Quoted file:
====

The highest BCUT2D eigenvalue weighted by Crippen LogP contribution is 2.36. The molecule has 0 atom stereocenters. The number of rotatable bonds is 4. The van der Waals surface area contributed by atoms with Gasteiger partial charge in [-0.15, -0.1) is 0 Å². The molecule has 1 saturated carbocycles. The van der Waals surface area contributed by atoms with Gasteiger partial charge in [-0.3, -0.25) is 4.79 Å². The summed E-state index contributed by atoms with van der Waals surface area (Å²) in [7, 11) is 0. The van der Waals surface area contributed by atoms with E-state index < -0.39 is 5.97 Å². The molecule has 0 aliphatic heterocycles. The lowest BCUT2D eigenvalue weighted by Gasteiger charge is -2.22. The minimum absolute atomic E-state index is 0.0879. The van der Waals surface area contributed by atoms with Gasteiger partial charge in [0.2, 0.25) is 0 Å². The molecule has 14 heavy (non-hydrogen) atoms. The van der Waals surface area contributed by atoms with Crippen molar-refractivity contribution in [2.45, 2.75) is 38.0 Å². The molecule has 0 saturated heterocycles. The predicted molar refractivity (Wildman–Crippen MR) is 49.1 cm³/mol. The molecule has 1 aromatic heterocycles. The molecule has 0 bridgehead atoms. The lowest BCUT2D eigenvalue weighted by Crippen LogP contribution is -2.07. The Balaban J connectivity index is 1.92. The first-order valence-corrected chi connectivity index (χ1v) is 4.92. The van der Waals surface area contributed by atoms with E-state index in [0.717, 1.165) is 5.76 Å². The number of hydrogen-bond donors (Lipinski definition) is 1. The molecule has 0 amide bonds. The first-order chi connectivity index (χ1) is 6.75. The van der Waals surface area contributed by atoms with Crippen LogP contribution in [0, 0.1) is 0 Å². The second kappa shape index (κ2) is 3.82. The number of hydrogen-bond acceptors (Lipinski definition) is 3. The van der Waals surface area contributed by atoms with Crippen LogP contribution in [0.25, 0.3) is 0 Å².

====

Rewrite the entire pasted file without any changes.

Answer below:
The highest BCUT2D eigenvalue weighted by Crippen LogP contribution is 2.36. The molecule has 0 atom stereocenters. The number of rotatable bonds is 4. The van der Waals surface area contributed by atoms with Gasteiger partial charge in [-0.15, -0.1) is 0 Å². The molecule has 1 saturated carbocycles. The van der Waals surface area contributed by atoms with Gasteiger partial charge in [-0.3, -0.25) is 4.79 Å². The summed E-state index contributed by atoms with van der Waals surface area (Å²) in [7, 11) is 0. The van der Waals surface area contributed by atoms with E-state index < -0.39 is 5.97 Å². The molecule has 0 aliphatic heterocycles. The lowest BCUT2D eigenvalue weighted by Gasteiger charge is -2.22. The minimum absolute atomic E-state index is 0.0879. The van der Waals surface area contributed by atoms with Gasteiger partial charge in [0.2, 0.25) is 0 Å². The molecule has 14 heavy (non-hydrogen) atoms. The van der Waals surface area contributed by atoms with Crippen molar-refractivity contribution in [2.45, 2.75) is 38.0 Å². The molecule has 0 saturated heterocycles. The predicted molar refractivity (Wildman–Crippen MR) is 49.1 cm³/mol. The molecule has 1 aromatic heterocycles. The molecule has 0 bridgehead atoms. The lowest BCUT2D eigenvalue weighted by Crippen LogP contribution is -2.07. The Balaban J connectivity index is 1.92. The first-order valence-corrected chi connectivity index (χ1v) is 4.92. The van der Waals surface area contributed by atoms with E-state index in [0.717, 1.165) is 5.76 Å². The number of hydrogen-bond donors (Lipinski definition) is 1. The molecule has 0 amide bonds. The first-order chi connectivity index (χ1) is 6.75. The van der Waals surface area contributed by atoms with Crippen LogP contribution in [0, 0.1) is 0 Å². The second kappa shape index (κ2) is 3.82. The number of hydrogen-bond acceptors (Lipinski definition) is 3. The van der Waals surface area contributed by atoms with Crippen LogP contribution in [0.25, 0.3) is 0 Å².